TeX - LaTeX Stack Exchange is a question and answer site for users of TeX, LaTeX, ConTeXt, and related typesetting systems. It's 100% free, no registration required.

Sign up
Here's how it works:
  1. Anybody can ask a question
  2. Anybody can answer
  3. The best answers are voted up and rise to the top

Is there an easy way of wrapping a selected text in {} with a shortcut in the same way you can turn a text into italics by typing `it while selecting a piece of text.

I tried `{ but and that works but formatting the {}'s as for text not commands

e.g to transform "Computational Skills Learned:"

what happens is:

\left\{ Computational Skills Learned: \right\}

This is not what I want, I want

{Computational Skills Learned:}

share|improve this question
Use only \{ and \}, not \left\{ and \right\}. Are you referring to defining a shortcut in vim-latex that would embrace your selection with { and }? – Werner Jan 18 '12 at 21:15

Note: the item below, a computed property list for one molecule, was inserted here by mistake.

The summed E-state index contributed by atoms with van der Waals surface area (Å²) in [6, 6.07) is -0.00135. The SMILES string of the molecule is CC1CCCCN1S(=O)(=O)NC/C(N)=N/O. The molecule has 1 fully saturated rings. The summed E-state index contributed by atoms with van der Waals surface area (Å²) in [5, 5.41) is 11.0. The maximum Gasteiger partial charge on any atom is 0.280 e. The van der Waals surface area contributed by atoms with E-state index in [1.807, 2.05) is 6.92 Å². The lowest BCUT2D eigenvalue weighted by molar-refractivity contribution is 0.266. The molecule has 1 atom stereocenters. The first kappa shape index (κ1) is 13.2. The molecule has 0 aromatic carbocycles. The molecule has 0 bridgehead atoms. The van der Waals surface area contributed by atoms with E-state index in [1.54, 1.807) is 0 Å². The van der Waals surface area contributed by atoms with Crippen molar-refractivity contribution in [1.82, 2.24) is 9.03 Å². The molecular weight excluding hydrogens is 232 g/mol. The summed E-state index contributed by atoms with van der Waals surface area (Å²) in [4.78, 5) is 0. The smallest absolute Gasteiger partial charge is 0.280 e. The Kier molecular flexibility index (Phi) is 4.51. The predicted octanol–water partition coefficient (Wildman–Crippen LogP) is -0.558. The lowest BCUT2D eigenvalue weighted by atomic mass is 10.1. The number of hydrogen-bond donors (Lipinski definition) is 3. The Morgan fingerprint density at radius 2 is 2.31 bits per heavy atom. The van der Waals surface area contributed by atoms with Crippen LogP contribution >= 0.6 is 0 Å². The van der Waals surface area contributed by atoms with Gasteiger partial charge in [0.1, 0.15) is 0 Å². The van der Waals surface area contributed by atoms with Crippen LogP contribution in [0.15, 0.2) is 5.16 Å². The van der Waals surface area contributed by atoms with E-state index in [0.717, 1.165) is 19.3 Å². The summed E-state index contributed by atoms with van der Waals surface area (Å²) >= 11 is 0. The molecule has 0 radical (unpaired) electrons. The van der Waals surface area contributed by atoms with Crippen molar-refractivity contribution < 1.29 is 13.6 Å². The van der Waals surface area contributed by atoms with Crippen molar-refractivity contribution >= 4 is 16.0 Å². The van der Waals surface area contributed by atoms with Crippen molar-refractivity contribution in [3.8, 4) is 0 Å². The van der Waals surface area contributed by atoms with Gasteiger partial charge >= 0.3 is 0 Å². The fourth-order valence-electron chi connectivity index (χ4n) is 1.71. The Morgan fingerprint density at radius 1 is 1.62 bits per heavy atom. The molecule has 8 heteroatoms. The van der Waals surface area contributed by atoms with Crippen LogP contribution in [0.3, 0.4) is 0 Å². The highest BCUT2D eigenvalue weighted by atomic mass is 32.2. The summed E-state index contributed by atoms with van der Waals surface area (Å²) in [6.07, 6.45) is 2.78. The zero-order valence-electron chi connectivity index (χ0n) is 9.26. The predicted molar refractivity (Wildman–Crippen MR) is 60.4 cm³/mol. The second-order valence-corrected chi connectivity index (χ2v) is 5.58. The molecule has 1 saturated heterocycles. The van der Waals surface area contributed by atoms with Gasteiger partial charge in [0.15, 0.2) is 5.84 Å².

I am not typing that. That happens when I type '{ Yes, I want to know if there is already a shortcut that does that. As 'it does for turning a text into italics – pedrosaurio Jan 18 '12 at 21:18
not vim-latex, but I use surround.vim plugin so I can, for example, visual-select word(s) and s} to enclose it in curvy brackets. – morbusg Jan 19 '12 at 8:44
up vote 8 down vote accepted

As morbusg mentioned, the surround plugin is the way to go.

You select the text eg. using visual mode, then you press S and the closing brace }. You can use any character with a matching partner: ], >, ), etc. If you use the left part of the pair, it additionally surrounds the selected text with a space. Example:

Computational Skills Learned:

Assuming the cursor is on the “C” in “Computational”, then you press vf:S} and you get this result:

{Computational Skills Learned:}

If you press vf:S[ the result is:

[ Computational Skills Learned: ]

Note: In older versions the small s was used, but it has been changed in favour of the capital S.

share|improve this answer
In case anyone wonders, in normal vim s is a synonym for cl and S for cc. Neither of the seem particular important to me. You can always use map s S to have surround on lower case s. – Thomas Ahle Jun 19 '15 at 12:00

Your Answer


By posting your answer, you agree to the privacy policy and terms of service.

Not the answer you're looking for? Browse other questions tagged or ask your own question.